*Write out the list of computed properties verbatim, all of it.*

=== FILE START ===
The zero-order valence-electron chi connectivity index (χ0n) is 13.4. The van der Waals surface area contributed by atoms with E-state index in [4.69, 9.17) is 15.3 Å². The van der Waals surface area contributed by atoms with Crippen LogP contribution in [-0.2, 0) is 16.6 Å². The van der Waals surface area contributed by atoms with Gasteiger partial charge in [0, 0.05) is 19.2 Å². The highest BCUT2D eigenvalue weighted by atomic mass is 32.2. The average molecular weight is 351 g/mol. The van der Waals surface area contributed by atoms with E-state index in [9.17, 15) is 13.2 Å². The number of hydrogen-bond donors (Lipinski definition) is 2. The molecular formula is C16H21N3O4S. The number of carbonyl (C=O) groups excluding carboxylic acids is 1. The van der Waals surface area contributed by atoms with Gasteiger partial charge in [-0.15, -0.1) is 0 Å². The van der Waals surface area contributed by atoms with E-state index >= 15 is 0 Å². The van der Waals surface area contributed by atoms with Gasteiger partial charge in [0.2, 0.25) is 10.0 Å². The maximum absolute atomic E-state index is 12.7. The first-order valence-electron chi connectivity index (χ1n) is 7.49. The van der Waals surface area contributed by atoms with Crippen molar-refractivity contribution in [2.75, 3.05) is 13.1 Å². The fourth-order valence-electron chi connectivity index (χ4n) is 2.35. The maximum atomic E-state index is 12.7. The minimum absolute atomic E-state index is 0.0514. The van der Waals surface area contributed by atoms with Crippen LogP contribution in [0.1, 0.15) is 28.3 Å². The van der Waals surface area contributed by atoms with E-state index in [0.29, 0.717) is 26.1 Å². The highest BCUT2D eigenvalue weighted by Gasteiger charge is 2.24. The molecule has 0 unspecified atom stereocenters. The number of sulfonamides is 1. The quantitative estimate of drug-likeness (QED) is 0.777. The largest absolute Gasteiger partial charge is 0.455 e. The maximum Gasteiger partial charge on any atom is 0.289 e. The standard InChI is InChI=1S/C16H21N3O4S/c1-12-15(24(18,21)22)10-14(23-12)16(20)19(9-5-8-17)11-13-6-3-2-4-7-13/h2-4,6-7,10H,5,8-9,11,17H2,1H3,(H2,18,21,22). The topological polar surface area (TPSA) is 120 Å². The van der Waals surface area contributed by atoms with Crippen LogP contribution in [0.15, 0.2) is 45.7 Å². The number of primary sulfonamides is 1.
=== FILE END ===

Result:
The zero-order valence-electron chi connectivity index (χ0n) is 13.4. The van der Waals surface area contributed by atoms with E-state index in [4.69, 9.17) is 15.3 Å². The van der Waals surface area contributed by atoms with Crippen LogP contribution in [-0.2, 0) is 16.6 Å². The van der Waals surface area contributed by atoms with Gasteiger partial charge in [0, 0.05) is 19.2 Å². The highest BCUT2D eigenvalue weighted by atomic mass is 32.2. The average molecular weight is 351 g/mol. The van der Waals surface area contributed by atoms with E-state index in [9.17, 15) is 13.2 Å². The number of hydrogen-bond donors (Lipinski definition) is 2. The molecular formula is C16H21N3O4S. The number of carbonyl (C=O) groups excluding carboxylic acids is 1. The van der Waals surface area contributed by atoms with Gasteiger partial charge in [-0.15, -0.1) is 0 Å². The van der Waals surface area contributed by atoms with E-state index >= 15 is 0 Å². The van der Waals surface area contributed by atoms with Gasteiger partial charge in [0.2, 0.25) is 10.0 Å². The maximum absolute atomic E-state index is 12.7. The first-order valence-electron chi connectivity index (χ1n) is 7.49. The van der Waals surface area contributed by atoms with Crippen molar-refractivity contribution in [2.75, 3.05) is 13.1 Å². The fourth-order valence-electron chi connectivity index (χ4n) is 2.35. The maximum atomic E-state index is 12.7. The minimum absolute atomic E-state index is 0.0514. The van der Waals surface area contributed by atoms with Crippen LogP contribution in [0.1, 0.15) is 28.3 Å². The van der Waals surface area contributed by atoms with E-state index in [0.29, 0.717) is 26.1 Å². The highest BCUT2D eigenvalue weighted by Gasteiger charge is 2.24. The molecule has 0 unspecified atom stereocenters. The number of sulfonamides is 1. The quantitative estimate of drug-likeness (QED) is 0.777. The largest absolute Gasteiger partial charge is 0.455 e. The maximum Gasteiger partial charge on any atom is 0.289 e. The standard InChI is InChI=1S/C16H21N3O4S/c1-12-15(24(18,21)22)10-14(23-12)16(20)19(9-5-8-17)11-13-6-3-2-4-7-13/h2-4,6-7,10H,5,8-9,11,17H2,1H3,(H2,18,21,22). The topological polar surface area (TPSA) is 120 Å². The van der Waals surface area contributed by atoms with Crippen LogP contribution in [0.15, 0.2) is 45.7 Å². The number of primary sulfonamides is 1.